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Washington • A government watchdog group is suing the Interior Department for any records relating to five national monuments named under President Barack Obama, arguing the public deserves to see just how much the Obama administration solicited input on the designations despite what Republicans are saying now.

The Western Values Project, based in Montana, filed suit Wednesday in the federal court for the District of Columbia, asking a judge to force Interior to turn over a slew of documents the group had requested in January but that Interior has yet to produce.

The group says Republicans have been pushing the false narrative that the Obama administration didn't invite public input into the designation of Bears Ears National Monument and four others, and the documents will prove that the Interior department under Obama asked for and received a deluge of comments.

President Donald Trump has ordered Interior Secretary Ryan Zinke to recommend possible changes or recision of the Bears Ears monument and more than two dozen others dating back to 1996, including Utah's Grand Staircase-Escalante National Monument.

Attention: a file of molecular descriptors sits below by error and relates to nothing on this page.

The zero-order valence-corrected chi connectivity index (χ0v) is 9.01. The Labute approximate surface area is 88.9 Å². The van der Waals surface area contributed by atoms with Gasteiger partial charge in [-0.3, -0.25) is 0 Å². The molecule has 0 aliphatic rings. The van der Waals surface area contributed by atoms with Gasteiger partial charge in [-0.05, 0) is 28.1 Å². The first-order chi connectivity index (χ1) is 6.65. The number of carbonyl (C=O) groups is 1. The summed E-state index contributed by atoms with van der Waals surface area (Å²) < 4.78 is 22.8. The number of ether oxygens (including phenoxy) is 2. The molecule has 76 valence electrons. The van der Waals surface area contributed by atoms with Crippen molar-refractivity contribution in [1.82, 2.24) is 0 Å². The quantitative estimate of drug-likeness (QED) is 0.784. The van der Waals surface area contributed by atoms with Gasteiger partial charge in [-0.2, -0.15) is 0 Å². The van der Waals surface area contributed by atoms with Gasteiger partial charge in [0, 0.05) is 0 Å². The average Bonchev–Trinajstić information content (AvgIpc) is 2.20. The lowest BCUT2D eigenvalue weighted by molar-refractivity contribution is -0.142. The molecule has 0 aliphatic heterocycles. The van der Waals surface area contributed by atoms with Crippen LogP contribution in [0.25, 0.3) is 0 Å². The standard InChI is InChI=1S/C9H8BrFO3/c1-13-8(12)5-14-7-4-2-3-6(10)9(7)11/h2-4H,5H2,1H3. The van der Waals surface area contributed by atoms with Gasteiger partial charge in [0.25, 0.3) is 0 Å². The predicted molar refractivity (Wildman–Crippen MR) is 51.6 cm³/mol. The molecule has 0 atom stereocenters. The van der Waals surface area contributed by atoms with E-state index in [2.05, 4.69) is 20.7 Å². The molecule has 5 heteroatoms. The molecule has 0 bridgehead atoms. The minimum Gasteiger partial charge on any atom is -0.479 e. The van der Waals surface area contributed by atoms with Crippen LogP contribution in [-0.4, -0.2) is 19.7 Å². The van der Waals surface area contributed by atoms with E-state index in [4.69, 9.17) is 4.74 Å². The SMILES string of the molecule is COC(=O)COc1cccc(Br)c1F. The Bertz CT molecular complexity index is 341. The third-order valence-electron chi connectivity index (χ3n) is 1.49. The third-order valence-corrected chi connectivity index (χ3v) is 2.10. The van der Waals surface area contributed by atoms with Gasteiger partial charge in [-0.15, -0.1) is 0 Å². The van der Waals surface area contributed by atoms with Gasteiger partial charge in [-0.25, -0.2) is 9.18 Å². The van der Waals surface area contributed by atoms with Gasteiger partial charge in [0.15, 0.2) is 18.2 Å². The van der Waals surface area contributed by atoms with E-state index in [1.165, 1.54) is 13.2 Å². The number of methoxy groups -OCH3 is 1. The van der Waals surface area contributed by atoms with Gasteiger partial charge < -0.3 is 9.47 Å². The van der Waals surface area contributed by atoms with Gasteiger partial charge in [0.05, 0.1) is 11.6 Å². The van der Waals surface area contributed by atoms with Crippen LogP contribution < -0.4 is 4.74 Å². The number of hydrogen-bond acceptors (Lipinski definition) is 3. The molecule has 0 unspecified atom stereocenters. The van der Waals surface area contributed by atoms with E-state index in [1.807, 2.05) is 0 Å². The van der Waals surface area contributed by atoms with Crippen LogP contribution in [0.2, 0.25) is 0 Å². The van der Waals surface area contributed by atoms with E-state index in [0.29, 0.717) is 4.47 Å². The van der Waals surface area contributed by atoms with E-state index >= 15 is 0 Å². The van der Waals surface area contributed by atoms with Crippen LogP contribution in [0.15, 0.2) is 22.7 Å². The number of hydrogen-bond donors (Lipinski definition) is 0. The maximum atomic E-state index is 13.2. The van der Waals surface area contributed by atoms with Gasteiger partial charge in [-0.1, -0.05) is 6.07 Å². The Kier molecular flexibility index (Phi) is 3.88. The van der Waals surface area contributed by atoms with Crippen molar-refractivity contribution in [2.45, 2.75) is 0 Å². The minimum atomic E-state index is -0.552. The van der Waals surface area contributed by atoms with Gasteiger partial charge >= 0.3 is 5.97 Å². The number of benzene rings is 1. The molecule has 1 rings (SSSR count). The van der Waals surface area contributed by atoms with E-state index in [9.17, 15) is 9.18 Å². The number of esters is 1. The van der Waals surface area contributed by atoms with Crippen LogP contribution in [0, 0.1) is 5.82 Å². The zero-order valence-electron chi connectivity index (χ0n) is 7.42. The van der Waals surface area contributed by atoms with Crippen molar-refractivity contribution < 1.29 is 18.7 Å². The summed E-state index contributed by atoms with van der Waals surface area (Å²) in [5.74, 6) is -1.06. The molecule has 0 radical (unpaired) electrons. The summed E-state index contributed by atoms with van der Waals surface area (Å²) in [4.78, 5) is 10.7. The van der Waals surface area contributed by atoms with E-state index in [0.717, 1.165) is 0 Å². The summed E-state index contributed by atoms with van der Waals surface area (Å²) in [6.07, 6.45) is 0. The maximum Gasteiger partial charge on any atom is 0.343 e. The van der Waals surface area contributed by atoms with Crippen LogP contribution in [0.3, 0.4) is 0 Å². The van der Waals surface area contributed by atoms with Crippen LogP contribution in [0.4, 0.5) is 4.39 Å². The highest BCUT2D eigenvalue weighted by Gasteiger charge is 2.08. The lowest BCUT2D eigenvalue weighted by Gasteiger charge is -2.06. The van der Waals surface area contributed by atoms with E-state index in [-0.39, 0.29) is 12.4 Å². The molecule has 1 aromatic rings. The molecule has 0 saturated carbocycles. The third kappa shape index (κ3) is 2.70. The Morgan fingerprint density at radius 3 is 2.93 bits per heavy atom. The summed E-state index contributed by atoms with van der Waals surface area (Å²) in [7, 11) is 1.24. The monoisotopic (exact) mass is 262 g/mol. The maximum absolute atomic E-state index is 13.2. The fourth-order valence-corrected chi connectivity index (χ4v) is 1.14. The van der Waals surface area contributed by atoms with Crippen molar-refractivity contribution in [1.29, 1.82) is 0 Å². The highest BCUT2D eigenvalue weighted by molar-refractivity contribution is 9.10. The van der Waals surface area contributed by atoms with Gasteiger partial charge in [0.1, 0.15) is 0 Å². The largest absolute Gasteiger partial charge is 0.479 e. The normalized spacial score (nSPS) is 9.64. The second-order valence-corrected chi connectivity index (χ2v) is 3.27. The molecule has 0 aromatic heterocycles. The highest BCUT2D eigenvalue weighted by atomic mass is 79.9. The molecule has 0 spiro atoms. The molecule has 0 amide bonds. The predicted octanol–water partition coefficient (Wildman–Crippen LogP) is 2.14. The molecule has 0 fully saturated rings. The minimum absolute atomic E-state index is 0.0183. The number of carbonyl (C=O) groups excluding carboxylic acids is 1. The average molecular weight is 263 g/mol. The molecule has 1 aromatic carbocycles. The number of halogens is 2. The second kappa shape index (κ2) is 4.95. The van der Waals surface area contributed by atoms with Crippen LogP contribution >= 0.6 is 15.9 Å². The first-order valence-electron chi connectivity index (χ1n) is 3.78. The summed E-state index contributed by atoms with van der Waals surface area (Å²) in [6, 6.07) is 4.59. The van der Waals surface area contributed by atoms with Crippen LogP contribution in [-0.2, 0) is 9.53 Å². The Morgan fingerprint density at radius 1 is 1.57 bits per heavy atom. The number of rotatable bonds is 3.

"Secretary Zinke and the Trump administration have done everything they can to shut the public out of their sham review, but we're not going to let them get away with withholding basic information that they are required by law to disclose," said Chris Saeger, executive director of the Western Values Project.

The Interior Department referred The Salt Lake Tribune's request for comment to the Justice Department, which declined to talk about the litigation.

House Democrats previously released a file of documents showing what they said were clear communications between Utah leaders and the Interior Department ahead of Obama's designation, though many of those discussions focused on the Public Lands Initiative legislation by Reps. Rob Bishop and Jason Chaffetz.

The Western Values Project filed a federal freedom of information request Jan. 19, asking for any "scientific studies, scientific data, agency studies, agency management plans, maps, photos, references, testimony, public comments, congressional input, legal analysis or other such information used to develop the monument designations since January 1, 2014."

Interior confirmed the receipt of the request but did not respond within the 20 days mandated by law, the group says in the lawsuit.